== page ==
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Stakeholders grilled  

Commissioners ask questions about water deal 
By TY BEAVER, Herald and News 2/9/10


     The Klamath County   Board of Commissioners will decide today whether to support or reject the Klamath Basin Restoration   Agreement.


   But Monday they sought answers to their questions about the document and   its impacts from nearly a dozen people involved in crafting it.


   About 100 people attended the county’s final public hearing on the landmark restoration     agreement. Commissioners asked a variety of questions from how irrigators off the Klamath Reclamation Project could benefit from an affordable power program to what the prospects of increasing off-stream water storage are.


   In their answers, most stakeholders, including hydroelectric dam owner PacifiCorp, said they support the restoration agreement and a related Klamath River dam removal agreement because they are a way to cooperate and move past contentious litigation.


   “The courts have proved an inadequate forum to resolve these disputes,” said Dean Brockbank, vice president and general counsel for PacifiCorp Energy.  


   The restoration agreement seeks to resolve disputes over water in the Klamath River watershed. Stakeholders worked for years on the document, eventually releasing a final draft in early January. Those stakeholders have until today to confirm with their constituents whether to move forward or reject the agreement.


   Ten stakeholders representing groups of irrigators on and off the Klamath Reclamation Project, state and federal agencies and environmentalists were on hand Monday to answer the commissioners’ questions.  


   Following are some of the questions asked by commissioners during the hearing and the answers given by stakeholders.


   Q: Klamath County Commissioner Al Switzer asked how local residents could be assured   PacifiCorp would seek to preserve the restoration and dam removal agreements through the legislative process. He also commented on his displeasure on PacifiCorp’s lack of effort to explain its motives outside Salem and Washington, D.C.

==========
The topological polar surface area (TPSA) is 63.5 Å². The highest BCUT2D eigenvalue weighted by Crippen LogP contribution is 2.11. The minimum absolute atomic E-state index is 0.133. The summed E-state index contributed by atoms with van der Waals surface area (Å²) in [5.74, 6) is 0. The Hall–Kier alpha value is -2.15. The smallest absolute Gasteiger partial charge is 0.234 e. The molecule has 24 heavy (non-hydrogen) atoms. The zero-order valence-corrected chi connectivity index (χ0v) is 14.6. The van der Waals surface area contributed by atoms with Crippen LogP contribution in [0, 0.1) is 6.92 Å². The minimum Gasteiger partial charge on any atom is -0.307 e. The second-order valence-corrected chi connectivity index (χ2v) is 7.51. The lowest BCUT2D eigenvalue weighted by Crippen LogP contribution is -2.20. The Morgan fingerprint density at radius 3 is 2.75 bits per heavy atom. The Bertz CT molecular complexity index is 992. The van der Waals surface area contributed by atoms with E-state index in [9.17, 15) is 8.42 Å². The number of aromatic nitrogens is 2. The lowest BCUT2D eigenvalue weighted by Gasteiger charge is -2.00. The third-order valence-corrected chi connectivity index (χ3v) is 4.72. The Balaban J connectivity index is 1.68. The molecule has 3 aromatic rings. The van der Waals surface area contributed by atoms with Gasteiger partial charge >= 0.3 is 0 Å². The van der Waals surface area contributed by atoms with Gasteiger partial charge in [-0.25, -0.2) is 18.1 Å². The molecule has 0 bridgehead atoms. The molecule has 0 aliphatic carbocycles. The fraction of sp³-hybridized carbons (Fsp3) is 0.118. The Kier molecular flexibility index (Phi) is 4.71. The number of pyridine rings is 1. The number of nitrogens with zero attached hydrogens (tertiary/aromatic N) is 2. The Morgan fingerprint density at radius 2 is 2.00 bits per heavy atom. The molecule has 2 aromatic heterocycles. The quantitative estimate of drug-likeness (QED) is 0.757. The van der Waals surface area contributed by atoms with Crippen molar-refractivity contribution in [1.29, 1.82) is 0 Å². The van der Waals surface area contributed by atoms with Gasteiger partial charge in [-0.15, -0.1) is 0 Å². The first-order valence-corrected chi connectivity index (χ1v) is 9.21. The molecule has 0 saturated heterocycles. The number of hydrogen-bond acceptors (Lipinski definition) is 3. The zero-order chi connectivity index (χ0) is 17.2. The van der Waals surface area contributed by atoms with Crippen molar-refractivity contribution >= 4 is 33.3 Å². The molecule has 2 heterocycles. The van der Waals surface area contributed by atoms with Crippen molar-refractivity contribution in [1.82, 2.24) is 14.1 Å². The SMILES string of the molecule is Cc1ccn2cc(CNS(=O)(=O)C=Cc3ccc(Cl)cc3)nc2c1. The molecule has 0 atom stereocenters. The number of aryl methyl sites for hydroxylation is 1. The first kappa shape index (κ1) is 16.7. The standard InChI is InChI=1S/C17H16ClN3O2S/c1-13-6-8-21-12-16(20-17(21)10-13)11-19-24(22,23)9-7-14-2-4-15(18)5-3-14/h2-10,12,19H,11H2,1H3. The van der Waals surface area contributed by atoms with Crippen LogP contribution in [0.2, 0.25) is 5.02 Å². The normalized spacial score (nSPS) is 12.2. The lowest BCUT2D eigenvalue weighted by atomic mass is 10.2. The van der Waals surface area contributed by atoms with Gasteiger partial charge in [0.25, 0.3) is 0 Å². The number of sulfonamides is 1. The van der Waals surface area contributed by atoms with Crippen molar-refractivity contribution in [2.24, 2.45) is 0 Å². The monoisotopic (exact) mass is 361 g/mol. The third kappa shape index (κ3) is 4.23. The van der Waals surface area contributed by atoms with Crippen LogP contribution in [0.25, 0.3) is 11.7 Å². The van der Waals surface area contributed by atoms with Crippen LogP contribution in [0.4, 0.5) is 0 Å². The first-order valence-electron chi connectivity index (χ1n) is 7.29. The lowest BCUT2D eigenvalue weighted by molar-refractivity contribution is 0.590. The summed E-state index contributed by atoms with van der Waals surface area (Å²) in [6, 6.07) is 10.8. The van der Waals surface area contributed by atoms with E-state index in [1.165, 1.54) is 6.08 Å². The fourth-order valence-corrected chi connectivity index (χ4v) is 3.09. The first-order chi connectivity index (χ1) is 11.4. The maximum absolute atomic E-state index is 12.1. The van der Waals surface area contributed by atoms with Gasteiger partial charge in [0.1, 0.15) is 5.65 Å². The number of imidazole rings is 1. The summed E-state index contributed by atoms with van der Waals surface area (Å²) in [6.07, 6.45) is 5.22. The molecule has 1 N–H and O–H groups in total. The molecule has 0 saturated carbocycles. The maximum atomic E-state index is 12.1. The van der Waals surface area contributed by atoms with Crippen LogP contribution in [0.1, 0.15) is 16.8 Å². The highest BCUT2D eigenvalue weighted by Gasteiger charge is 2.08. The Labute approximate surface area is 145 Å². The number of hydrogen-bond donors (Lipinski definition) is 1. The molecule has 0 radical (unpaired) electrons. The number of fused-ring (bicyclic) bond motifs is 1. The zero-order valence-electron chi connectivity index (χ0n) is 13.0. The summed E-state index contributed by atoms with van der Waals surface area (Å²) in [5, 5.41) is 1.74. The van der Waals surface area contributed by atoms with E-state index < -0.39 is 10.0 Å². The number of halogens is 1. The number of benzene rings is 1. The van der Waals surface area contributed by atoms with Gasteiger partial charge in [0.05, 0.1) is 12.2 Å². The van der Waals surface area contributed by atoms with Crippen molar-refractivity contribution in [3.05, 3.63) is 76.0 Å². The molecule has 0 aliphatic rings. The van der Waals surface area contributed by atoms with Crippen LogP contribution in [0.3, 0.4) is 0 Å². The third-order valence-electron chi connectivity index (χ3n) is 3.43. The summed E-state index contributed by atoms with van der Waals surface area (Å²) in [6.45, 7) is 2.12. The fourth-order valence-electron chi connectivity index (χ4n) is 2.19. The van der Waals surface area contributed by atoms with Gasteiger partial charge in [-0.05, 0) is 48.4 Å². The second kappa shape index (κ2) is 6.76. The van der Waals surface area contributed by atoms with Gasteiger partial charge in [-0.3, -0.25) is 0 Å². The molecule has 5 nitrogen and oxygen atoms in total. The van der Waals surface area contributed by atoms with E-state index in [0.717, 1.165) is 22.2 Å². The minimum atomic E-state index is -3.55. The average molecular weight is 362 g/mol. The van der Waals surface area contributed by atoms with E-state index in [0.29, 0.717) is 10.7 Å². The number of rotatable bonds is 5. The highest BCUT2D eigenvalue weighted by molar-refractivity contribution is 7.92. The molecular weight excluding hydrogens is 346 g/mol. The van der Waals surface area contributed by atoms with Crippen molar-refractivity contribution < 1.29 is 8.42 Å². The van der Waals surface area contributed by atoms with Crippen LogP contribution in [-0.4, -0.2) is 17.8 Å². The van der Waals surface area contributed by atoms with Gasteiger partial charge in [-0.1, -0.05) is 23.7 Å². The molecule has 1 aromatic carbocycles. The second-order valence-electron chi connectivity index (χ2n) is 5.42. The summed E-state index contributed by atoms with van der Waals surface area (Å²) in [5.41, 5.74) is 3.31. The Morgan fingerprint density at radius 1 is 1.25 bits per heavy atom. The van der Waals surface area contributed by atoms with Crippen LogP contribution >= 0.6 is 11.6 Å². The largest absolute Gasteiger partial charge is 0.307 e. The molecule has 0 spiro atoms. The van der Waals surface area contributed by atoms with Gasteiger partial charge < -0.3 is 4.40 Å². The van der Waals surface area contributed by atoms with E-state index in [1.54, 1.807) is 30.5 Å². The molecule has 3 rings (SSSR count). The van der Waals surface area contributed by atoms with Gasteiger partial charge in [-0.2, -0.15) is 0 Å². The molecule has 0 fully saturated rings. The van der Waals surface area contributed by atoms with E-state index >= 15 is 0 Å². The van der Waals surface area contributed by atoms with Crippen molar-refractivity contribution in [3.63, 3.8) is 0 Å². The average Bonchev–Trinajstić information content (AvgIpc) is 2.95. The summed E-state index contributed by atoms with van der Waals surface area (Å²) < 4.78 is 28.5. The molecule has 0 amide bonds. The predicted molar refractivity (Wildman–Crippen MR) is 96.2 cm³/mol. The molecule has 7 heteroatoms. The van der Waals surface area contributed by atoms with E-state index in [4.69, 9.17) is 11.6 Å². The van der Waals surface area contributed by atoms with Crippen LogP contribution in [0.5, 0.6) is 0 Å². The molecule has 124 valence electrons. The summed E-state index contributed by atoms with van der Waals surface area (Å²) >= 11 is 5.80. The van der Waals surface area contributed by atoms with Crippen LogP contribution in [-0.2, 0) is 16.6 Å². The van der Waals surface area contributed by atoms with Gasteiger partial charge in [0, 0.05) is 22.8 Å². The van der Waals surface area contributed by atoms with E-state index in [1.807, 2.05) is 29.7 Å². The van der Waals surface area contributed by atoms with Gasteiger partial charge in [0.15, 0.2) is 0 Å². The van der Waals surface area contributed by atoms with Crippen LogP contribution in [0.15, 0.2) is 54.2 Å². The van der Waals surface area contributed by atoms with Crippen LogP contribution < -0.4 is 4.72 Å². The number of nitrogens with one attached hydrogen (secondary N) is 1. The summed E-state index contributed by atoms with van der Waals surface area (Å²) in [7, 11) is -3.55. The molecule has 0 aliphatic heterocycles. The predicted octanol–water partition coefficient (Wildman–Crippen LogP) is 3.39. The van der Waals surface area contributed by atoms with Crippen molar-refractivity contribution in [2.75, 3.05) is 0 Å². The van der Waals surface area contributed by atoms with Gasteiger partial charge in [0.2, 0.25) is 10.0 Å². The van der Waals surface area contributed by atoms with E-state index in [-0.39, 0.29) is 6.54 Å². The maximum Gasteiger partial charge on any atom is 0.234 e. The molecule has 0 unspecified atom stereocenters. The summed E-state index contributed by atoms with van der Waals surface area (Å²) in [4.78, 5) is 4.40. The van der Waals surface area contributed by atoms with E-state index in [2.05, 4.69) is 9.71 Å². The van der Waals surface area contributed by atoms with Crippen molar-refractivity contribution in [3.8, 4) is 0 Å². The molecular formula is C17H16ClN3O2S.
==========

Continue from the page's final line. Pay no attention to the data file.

“You sure haven’t done a very good job here,” he told Pacifi-Corp’s Brockbank.


   A: Brockbank said that while the two agreements are separate, they are completely intertwined and must sink or swim together.


   “I’ll be clear, we can’t bind Congress and that shouldn’t be a surprise,” he said.  


   Even if federal lawmakers can’t be forced to accept the documents, stakeholders can collaborate to lobby lawmakers, providing a strong front to move them forward, Brockbank said.


   He added that he was charged by his company to go anywhere and talk to anyone about the agreements.


   “Frankly, this is the first time I’ve been invited to be before the commissioners,” he said.


   Q: Klamath County Commissioner Cheryl Hukill asked if Brockbank had a stance on the restoration agreement even though PacifiCorp was not involved in drafting it.


   A : Brockbank said PacifiCorp was fully committed to moving both the dam removal and restoration agreements forward, and the company applauded the parties for their efforts. He said both documents represent a fundamental shift from the status quo of filing more lawsuits to one of sitting down to talk about resolution.